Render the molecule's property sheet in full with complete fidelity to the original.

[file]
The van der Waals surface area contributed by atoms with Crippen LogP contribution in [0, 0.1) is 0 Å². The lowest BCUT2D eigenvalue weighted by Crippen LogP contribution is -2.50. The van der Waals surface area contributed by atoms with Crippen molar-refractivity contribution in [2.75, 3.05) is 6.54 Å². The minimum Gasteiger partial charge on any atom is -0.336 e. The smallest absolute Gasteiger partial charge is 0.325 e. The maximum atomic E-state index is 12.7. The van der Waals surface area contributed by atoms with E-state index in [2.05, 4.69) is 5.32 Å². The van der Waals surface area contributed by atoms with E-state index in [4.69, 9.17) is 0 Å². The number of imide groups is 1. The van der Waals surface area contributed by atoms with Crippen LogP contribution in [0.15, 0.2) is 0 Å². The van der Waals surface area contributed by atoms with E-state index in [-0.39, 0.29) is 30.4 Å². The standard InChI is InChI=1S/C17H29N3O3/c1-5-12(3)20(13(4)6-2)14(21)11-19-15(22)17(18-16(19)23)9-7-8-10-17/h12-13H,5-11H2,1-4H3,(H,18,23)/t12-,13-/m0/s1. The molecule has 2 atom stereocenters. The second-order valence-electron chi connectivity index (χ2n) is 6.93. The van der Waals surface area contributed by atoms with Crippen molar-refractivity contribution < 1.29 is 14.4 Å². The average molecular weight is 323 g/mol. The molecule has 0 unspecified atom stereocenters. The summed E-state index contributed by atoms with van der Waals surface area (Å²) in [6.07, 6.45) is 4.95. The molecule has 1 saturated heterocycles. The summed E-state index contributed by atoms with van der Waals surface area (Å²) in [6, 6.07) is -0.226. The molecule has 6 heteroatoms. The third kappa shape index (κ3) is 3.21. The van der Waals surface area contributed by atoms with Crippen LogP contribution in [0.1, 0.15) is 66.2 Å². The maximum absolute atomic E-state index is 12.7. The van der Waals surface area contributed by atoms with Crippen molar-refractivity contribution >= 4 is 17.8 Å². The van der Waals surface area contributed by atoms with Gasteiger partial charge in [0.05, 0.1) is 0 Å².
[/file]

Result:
The van der Waals surface area contributed by atoms with Crippen LogP contribution in [0, 0.1) is 0 Å². The lowest BCUT2D eigenvalue weighted by Crippen LogP contribution is -2.50. The van der Waals surface area contributed by atoms with Crippen molar-refractivity contribution in [2.75, 3.05) is 6.54 Å². The minimum Gasteiger partial charge on any atom is -0.336 e. The smallest absolute Gasteiger partial charge is 0.325 e. The maximum atomic E-state index is 12.7. The van der Waals surface area contributed by atoms with E-state index in [2.05, 4.69) is 5.32 Å². The van der Waals surface area contributed by atoms with E-state index in [4.69, 9.17) is 0 Å². The number of imide groups is 1. The van der Waals surface area contributed by atoms with Crippen LogP contribution in [0.15, 0.2) is 0 Å². The van der Waals surface area contributed by atoms with E-state index in [-0.39, 0.29) is 30.4 Å². The standard InChI is InChI=1S/C17H29N3O3/c1-5-12(3)20(13(4)6-2)14(21)11-19-15(22)17(18-16(19)23)9-7-8-10-17/h12-13H,5-11H2,1-4H3,(H,18,23)/t12-,13-/m0/s1. The molecule has 2 atom stereocenters. The second-order valence-electron chi connectivity index (χ2n) is 6.93. The van der Waals surface area contributed by atoms with Crippen molar-refractivity contribution < 1.29 is 14.4 Å². The average molecular weight is 323 g/mol. The molecule has 0 unspecified atom stereocenters. The summed E-state index contributed by atoms with van der Waals surface area (Å²) in [6.07, 6.45) is 4.95. The molecule has 1 saturated heterocycles. The summed E-state index contributed by atoms with van der Waals surface area (Å²) in [6, 6.07) is -0.226. The molecule has 6 heteroatoms. The third kappa shape index (κ3) is 3.21. The van der Waals surface area contributed by atoms with Crippen LogP contribution in [0.1, 0.15) is 66.2 Å². The maximum absolute atomic E-state index is 12.7. The van der Waals surface area contributed by atoms with Crippen molar-refractivity contribution >= 4 is 17.8 Å². The van der Waals surface area contributed by atoms with Gasteiger partial charge in [0.05, 0.1) is 0 Å².